64 Parishes

Mickey Gilley

Singer Mickey Gilley's top-10 hits placed him among the most successful country music recording artists in the 1970s and 1980s.

Mickey Gilley

Courtesy of Christopher Harris

Jerry Lee Lewis, Mickey Gilley and Jimmy Swaggart. Harris, Christopher (photographer)

Singer Mickey Gilley spent a decade atop the country music charts from the mid-1970s through the mid-1980s amid the arc of a music career that took him from north Louisiana to Texas and eventually to the glitz of Branson, Missouri. He secured a foothold in popular culture, though, as the proprietor of the Houston-area music club Gilley’s, an outsized honky-tonk famed for its mechanical bull and “urban cowboy” mystique.

Gilley was born March 9, 1936, in Natchez, Mississippi, but grew up across the Mississippi River in Ferriday. Gilley often played piano during his childhood with his cousins Jerry Lee Lewis and Jimmy Swaggart. The inseparable trio grew up on gospel and country music and, in defiance of both parents and the local mores, the boogie-woogie sounds they overheard in nearby black neighborhoods.

When he was around ten years old, Gilley’s mother Irene bought him a piano with the money saved from her waitress job. However, pursuing a musical career did not seem realistic for him until Lewis’s meteoric rise to rock ‘n’ roll stardom in 1957. Already married and living in Houston, Gilley decided to follow his cousin’s example. Lewis’s stardom opened some doors for Gilley, but his own success would take years to realize. For his earliest recording sessions, Gilley returned to Louisiana to record for Huey Meaux in New Orleans. Nicknamed the “Crazy Cajun,” Meaux later scored hits for Freddie Fender and the Sir Douglas Quintet, but Gilley’s work attracted no attention. From 1957 to 1958, he performed in Gulf Coast towns, including regular appearances at Ray’s Lounge in Lake Charles.

In 1958 Gilley enjoyed a minor hit, “Call Me Shorty,” for Hollywood, California-based Dot Records. Ten years passed before the release of his first album, but he remained busy. He released singles, worked the honky-tonk circuit, and built a strong local following in Houston. Gilley’s first national hit, “Room Full of Roses” (1974), began a series of successful recordings, including “Don’t the Girls All Get Prettier at Closing Time,” “Honky Tonk Memories,” and “Here Comes the Hurt Again.” Seldom absent from the country charts in the late 1970s, he often performed on the Grand Ole Opry and other national radio and television programs.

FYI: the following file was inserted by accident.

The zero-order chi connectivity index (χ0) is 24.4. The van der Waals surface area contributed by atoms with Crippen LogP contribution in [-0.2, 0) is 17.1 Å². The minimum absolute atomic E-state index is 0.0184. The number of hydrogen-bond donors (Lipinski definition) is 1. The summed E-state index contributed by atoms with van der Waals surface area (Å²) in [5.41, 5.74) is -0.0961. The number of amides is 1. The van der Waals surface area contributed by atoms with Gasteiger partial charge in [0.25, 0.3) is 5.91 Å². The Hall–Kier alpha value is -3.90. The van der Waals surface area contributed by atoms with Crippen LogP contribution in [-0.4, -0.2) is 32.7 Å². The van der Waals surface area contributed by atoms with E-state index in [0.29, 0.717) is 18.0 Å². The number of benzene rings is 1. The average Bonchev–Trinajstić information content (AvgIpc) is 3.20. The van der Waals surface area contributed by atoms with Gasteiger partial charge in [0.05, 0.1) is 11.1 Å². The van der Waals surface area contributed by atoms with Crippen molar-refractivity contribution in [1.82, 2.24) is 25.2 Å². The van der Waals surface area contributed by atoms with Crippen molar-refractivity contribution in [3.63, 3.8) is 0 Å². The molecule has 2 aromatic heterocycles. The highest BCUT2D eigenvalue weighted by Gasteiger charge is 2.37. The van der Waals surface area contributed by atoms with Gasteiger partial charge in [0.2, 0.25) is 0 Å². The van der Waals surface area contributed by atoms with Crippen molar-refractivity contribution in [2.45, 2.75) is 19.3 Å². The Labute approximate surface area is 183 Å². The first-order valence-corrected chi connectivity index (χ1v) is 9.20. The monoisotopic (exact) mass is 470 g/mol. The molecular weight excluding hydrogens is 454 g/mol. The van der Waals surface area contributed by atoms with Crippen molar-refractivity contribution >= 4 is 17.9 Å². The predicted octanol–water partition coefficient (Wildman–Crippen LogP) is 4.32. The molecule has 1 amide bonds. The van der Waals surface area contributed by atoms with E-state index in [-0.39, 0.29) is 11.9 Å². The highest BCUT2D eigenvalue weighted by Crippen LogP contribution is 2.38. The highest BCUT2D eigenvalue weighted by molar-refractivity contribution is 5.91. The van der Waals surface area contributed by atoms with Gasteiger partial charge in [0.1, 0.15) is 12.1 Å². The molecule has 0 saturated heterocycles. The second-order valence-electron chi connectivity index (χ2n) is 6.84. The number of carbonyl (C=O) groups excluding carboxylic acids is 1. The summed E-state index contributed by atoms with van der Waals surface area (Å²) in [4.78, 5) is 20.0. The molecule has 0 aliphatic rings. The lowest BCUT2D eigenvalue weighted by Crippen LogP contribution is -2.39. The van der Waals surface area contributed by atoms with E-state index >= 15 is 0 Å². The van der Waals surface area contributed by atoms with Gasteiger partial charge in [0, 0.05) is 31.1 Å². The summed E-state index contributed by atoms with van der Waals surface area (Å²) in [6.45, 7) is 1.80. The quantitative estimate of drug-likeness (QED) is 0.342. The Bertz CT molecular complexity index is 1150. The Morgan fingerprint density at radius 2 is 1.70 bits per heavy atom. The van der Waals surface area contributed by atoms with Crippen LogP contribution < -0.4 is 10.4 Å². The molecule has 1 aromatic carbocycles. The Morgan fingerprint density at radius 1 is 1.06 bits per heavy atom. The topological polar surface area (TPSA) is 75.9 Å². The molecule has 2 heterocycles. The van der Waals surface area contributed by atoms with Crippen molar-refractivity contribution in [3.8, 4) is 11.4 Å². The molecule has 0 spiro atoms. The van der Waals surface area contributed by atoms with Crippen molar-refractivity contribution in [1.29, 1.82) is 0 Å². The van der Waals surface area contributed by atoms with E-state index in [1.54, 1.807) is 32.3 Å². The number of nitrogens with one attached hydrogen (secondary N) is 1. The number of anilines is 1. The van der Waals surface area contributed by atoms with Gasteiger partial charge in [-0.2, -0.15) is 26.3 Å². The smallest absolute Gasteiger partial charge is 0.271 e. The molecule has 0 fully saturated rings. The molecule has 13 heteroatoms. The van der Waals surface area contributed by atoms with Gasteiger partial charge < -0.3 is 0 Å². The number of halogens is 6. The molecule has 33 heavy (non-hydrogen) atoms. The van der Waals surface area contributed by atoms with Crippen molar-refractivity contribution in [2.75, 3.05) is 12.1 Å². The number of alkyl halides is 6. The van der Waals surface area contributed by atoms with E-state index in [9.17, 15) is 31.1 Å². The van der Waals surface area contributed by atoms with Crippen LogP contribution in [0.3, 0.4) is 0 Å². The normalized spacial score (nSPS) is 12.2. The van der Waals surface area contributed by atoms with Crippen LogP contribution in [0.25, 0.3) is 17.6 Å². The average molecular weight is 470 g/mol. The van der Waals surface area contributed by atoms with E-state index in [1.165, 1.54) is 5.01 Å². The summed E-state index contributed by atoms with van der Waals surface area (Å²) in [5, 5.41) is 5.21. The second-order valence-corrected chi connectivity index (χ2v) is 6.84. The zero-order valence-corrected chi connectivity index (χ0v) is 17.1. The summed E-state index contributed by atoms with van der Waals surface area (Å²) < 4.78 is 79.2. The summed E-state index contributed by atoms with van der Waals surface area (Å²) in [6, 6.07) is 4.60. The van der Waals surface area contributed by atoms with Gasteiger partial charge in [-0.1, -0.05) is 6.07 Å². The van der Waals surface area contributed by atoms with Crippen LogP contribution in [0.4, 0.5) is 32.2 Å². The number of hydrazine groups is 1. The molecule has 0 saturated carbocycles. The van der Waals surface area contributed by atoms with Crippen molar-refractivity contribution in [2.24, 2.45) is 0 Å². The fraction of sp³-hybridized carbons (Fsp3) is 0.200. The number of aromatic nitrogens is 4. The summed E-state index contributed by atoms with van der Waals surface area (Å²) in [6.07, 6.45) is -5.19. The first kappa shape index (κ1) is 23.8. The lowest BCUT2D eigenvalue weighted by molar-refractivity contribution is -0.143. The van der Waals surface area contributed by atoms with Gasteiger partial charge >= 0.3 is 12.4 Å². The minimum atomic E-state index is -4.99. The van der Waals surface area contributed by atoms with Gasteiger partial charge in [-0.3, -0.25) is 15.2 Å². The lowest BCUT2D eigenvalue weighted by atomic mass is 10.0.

In 1980, his large nightclub, Gilley’s, which he had operated for several years in Pasadena, Texas, became the setting for the popular John Travolta movie Urban Cowboy. The film’s soundtrack topped the country chart for much of that year, and the movie triggered a short-lived craze for country-music joints with mechanical bulls in cities throughout the country. While the Urban Cowboy fad faded quickly, the exposure benefited Gilley’s career as a country-pop crossover act. His subsequent hits included “I’m the One Mama Warned You About,” “You’ve Got Something on Your Mind,” and his version of the rhythm and blues classic “Stand By Me.” While Gilley has not topped country charts since 1986, and he closed Gilley’s amid financial troubles, the singer was one of the first country stars to build a theater in Branson, Missouri, where he continued to be an attraction.